15 Minutes in Fleet Street: a short walk from fleet street to the strand
In just 15 minutes in Fleet Street, walking down to the Strand, there’s a whole host of historical buildings and sites to catch your eye. Don’t hop on the tube to Covent Garden- walk in the same amount of time, and see all of this in just 15 minutes.
Starting just off Fleet Street itself, on St Bride’s Avenue, sits the beautiful St Bride’s Church. Designed by Christopher Wren, as was much of the city following the Great Fire of 1666, it boasts Wren’s highest spire. Some sources claim that it was also one of the buildings that Wren’s later famous apprentice, Nicholas Hawksmoor, assisted with, but some of the dates surrounding this seem dubious.
The tale most often told of this spire is that it inspired the creation of the modern wedding cake by baker’s apprentice Thomas Rich. As with much of London’s history, it’s a nice enough tale that it veracity is not too important to most people, and with its tiered layers and apt name, it certainly has a ring of truth about it. Benjamin Franklin designed the lightning conductor for the unique steeple.
St Bride’s is also important in the history of Fleet Street’s most famous profession: printing. After the death of the wealthy William Caxton, the first man to introduce the printing press to England, his apprentice Wynkyn de Worde needed to make his products more commercially available. To that end, in 1500 he moved the press from Westminster to next door to St Bride’s on the grounds that the concentration of churches and lawyers here would provide plenty of works to be printed. This was the first printing shop on Fleet Street, but others swiftly joined him and Fleet Street remained the centre of printing and the press until the 1980’s, with St Bride’s being known as the church of the press.
While not a particularly noteworthy building, 37 Fleet Street is Hoare’s Bank, England’s oldest private bank. Founded by Richard Hoare in 1672, it is still run by his descendents. They have been at their present location since 1690. Famous client have included Samuel Pepys, John Dryden, Lord Byron and Jane Austen.
Directly opposite the successful Hoare’s Bank is an altogether less pleasant place. While there is some doubt as to which parts of the tale of Sweeney Todd, the murderous barber who sold his victims’ bodies to the pie shop down the road, are true, if indeed any of it, the likelihood is that if he did exist, his shop was set up in 1785 at 186 Fleet Street, next door to St Dustan-in-the-West. The most evidential aspect of his story is witnesses saw a barber arguing with a patron outside his shop at 186 Fleet Street, then cut his throat with a razor before running off down the alley by the shop. In the 1800’s the building was demolished and more bodies were discovered in the cellar of the shop, and there are tunnels that link 186 with what was a pie shop in Bells Yard. However, it does seem unlikely that he killed the 160 people often quoted without there being a more thorough record of him and his trial. This building is now most noticeable for the large Dundee Courier’s logo down the entire frontage.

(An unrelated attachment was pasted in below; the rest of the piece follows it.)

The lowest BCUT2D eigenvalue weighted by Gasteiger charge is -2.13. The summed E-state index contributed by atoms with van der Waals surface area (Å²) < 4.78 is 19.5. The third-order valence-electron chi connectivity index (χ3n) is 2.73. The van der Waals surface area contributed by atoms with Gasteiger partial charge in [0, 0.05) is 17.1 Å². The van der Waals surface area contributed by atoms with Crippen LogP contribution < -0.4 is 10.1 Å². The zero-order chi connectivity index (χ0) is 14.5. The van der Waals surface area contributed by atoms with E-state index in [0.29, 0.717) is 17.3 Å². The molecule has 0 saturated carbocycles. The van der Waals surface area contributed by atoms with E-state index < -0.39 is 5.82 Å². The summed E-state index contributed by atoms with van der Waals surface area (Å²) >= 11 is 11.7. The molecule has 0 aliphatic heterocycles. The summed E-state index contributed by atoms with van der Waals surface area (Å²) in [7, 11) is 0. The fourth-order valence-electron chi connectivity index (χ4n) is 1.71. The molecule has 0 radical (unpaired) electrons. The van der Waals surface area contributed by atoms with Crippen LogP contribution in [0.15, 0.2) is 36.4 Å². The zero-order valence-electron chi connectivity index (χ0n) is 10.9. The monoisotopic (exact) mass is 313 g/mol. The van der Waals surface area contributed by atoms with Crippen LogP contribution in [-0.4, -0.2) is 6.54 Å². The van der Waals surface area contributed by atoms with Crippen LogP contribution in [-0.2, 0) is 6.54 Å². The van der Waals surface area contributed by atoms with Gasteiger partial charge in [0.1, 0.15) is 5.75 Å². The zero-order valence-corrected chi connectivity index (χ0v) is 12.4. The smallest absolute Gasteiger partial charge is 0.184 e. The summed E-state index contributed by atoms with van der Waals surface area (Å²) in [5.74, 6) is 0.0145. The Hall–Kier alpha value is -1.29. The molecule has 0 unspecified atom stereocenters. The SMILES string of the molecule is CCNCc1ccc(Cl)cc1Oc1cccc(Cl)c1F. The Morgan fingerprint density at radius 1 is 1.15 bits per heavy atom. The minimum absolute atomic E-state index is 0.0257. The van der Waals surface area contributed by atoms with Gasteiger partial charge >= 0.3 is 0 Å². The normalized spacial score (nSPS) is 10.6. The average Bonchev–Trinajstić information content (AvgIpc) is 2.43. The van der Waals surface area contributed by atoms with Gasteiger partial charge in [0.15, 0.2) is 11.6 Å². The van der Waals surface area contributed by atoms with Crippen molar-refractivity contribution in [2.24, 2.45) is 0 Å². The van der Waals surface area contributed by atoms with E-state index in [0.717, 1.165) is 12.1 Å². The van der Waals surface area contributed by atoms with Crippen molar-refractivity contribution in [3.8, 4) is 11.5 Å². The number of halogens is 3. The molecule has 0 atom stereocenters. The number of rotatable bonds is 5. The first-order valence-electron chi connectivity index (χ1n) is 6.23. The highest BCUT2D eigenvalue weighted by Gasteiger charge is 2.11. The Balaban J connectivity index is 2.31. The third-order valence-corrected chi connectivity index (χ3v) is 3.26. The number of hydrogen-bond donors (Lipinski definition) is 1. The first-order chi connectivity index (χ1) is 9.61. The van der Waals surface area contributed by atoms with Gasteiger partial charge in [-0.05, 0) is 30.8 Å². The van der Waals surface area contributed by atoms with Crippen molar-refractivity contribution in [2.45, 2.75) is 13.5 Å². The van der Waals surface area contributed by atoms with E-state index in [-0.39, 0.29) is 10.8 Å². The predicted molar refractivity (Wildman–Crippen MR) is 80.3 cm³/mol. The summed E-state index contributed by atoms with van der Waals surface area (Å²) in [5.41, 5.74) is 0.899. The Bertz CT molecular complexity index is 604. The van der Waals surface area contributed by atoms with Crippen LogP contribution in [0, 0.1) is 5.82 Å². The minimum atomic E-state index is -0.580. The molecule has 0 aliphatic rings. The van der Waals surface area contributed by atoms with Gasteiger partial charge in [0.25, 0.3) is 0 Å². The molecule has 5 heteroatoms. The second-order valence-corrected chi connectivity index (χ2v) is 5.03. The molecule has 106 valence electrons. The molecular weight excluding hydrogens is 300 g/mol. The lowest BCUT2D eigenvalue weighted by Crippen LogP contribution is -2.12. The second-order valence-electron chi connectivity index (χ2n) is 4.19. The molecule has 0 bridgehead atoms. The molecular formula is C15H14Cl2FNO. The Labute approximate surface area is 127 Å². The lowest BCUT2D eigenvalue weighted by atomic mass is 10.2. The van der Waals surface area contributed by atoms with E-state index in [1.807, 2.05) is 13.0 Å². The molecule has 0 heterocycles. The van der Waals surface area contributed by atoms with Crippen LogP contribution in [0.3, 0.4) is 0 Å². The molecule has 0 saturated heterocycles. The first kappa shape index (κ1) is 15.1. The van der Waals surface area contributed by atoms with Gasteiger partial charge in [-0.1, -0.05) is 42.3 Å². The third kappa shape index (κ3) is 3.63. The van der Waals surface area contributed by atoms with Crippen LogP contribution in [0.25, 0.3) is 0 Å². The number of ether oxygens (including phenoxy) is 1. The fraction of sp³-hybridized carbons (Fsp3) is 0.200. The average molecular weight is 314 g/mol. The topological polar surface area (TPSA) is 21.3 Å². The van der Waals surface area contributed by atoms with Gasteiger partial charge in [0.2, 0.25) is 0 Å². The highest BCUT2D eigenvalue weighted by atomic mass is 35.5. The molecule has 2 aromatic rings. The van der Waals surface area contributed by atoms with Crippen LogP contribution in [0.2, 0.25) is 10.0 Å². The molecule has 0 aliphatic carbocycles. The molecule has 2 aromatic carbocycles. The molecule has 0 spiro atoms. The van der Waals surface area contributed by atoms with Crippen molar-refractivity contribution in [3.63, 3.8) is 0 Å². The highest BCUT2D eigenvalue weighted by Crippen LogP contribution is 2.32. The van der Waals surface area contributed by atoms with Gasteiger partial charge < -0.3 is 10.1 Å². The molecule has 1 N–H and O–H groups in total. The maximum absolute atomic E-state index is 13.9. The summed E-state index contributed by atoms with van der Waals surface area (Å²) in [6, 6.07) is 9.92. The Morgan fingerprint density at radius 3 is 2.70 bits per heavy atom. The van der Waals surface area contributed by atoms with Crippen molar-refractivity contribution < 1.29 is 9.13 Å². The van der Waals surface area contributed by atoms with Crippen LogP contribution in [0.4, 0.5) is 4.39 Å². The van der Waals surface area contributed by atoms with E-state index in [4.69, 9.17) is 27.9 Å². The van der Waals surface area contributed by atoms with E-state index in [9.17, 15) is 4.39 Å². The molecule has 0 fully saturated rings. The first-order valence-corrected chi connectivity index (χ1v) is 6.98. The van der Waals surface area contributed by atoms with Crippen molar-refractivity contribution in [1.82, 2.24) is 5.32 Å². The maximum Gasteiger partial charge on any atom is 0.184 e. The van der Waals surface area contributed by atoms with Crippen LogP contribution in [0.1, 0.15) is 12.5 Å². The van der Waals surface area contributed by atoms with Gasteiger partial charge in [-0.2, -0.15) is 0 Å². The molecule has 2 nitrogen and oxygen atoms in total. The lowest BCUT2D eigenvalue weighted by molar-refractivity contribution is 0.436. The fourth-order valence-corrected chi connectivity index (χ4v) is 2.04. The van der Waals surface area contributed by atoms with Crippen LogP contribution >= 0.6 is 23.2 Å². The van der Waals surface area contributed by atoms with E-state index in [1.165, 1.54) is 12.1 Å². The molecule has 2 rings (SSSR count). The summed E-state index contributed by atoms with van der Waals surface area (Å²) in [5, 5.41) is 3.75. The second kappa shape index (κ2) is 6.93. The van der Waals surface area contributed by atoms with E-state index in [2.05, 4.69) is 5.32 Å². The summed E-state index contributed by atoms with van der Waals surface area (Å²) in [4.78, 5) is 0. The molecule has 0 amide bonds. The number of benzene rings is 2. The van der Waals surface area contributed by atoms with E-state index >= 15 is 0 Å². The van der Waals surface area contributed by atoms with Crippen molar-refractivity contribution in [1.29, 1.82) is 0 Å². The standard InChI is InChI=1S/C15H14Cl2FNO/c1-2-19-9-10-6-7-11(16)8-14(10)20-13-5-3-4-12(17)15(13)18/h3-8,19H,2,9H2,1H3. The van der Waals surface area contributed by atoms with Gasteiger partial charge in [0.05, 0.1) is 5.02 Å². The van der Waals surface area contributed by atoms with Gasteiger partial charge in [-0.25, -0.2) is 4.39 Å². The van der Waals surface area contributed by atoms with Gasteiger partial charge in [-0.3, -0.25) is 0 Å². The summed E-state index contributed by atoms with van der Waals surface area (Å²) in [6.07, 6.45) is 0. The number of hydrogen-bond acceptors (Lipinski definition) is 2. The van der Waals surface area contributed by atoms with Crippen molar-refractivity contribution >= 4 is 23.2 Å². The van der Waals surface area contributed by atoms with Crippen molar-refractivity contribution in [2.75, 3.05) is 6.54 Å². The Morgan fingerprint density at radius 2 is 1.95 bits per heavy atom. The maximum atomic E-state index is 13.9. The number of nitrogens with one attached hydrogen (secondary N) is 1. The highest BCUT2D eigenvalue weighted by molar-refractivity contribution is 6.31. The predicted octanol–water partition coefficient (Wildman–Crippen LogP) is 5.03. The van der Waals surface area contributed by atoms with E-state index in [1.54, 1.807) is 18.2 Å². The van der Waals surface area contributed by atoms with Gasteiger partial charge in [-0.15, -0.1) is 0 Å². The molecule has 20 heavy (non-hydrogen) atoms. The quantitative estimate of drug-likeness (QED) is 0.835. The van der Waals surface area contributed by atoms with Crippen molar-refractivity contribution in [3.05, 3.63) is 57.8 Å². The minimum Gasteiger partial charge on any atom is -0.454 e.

While this church, originally built in 988, did manage to survive the fire of 1666, it sadly still fell foul of the new Industrialists desire to make everything as new (and have wider roads), and it was rebuilt in 1831. One original aspect that remains is it’s clock. Built in 1671, it was the first public clock in London to have a minute hand, but more impressively, it has two giants who strike the hours and turn their heads.
In the courtyard there is a statue of the mythical King Lud, founder of the city of London, and also the only remaining statue of Elizabeth I in the city. It is thought to be the oldest outside statue in London, carved in 1586, and was rescued from the old Ludgate when it was demolished. Adjacent to Elizabeth is a bust of Lord Northcliffe, co-founder of the Daily Mail and Daily Mirror, showing again how embedded this area is with printing history.
Finally, inside the church is a true monument to unity. This is the only church in the country with chapels or shrines to all seven major old branches of Christianity: Old Catholic, the Assyrian Church of the East, the Romanian Orthodox Church, the Anglican Church, the Oriental churches, the Lutheran and Reformed Churches and the Holy Roman and Catholic Church.
This Crusader-built church was used in the book and film of Dan Brown’s ‘The Da Vinci Code’, but don’t let that put you off. The oldest part of the church, the round, was built by the Knights Templar in 1185, and was entirely circular. Dan Brown suggests this is due to Paganism and in honour of the Sun, but records suggest that it is in fact in honour of the Holy Sepulchre in Jerusalem. This part of the church is one of the oldest buildings in London, only Westminster Abbey and parts of the Tower of London being older. The chancel was added and later extended in 1240 after Henry III wished to be buried there. However, by the time he died in 1272, he had changed his mind and was buried in Westminster Abbey.
The main reason the church makes such a good location for Dan Brown’s thriller is the ten effigies of Knights in the round. These were long thought to be graves, but, upon restoration after the church was hit by a WWII incendiary bomb, no bones were ever found. Also worth noting are the fascinating gargoyles heads throughout the round. While it has long been the tradition for masons to be creative and humorous with gargoyles in tucked away locations, these are plentiful and in plain sight. They are often pulling grotesque faces, or are tweaking the devil, or in one case it’s just a goat in a mortar board.